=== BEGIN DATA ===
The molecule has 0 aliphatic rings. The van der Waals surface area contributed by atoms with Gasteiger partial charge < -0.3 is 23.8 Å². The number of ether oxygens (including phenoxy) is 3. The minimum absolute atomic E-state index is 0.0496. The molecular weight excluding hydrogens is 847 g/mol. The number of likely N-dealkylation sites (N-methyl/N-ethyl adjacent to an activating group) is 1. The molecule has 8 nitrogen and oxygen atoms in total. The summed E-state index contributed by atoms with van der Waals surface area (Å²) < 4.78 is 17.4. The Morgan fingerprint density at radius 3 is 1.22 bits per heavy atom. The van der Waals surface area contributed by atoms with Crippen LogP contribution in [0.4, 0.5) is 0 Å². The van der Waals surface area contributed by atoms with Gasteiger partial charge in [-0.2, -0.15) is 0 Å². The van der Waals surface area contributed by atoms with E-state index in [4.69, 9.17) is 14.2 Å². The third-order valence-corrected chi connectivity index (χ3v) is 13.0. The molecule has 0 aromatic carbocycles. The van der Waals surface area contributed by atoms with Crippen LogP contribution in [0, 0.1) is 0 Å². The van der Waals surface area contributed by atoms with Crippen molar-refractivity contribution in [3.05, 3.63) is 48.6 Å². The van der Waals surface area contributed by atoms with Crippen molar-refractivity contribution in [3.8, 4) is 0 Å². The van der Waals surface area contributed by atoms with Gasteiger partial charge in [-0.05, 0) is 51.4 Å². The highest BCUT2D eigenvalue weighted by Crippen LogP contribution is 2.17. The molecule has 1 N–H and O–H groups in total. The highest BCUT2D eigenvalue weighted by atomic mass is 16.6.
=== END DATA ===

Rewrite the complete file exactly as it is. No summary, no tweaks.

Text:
The molecule has 0 aliphatic rings. The van der Waals surface area contributed by atoms with Gasteiger partial charge < -0.3 is 23.8 Å². The number of ether oxygens (including phenoxy) is 3. The minimum absolute atomic E-state index is 0.0496. The molecular weight excluding hydrogens is 847 g/mol. The number of likely N-dealkylation sites (N-methyl/N-ethyl adjacent to an activating group) is 1. The molecule has 8 nitrogen and oxygen atoms in total. The summed E-state index contributed by atoms with van der Waals surface area (Å²) < 4.78 is 17.4. The Morgan fingerprint density at radius 3 is 1.22 bits per heavy atom. The van der Waals surface area contributed by atoms with Crippen LogP contribution in [0.4, 0.5) is 0 Å². The van der Waals surface area contributed by atoms with Gasteiger partial charge in [-0.2, -0.15) is 0 Å². The van der Waals surface area contributed by atoms with E-state index in [4.69, 9.17) is 14.2 Å². The third-order valence-corrected chi connectivity index (χ3v) is 13.0. The molecule has 0 aromatic carbocycles. The van der Waals surface area contributed by atoms with Crippen LogP contribution in [0, 0.1) is 0 Å². The van der Waals surface area contributed by atoms with Crippen molar-refractivity contribution in [3.05, 3.63) is 48.6 Å². The van der Waals surface area contributed by atoms with Crippen molar-refractivity contribution in [3.8, 4) is 0 Å². The van der Waals surface area contributed by atoms with Gasteiger partial charge in [-0.05, 0) is 51.4 Å². The highest BCUT2D eigenvalue weighted by Crippen LogP contribution is 2.17. The molecule has 1 N–H and O–H groups in total. The highest BCUT2D eigenvalue weighted by atomic mass is 16.6.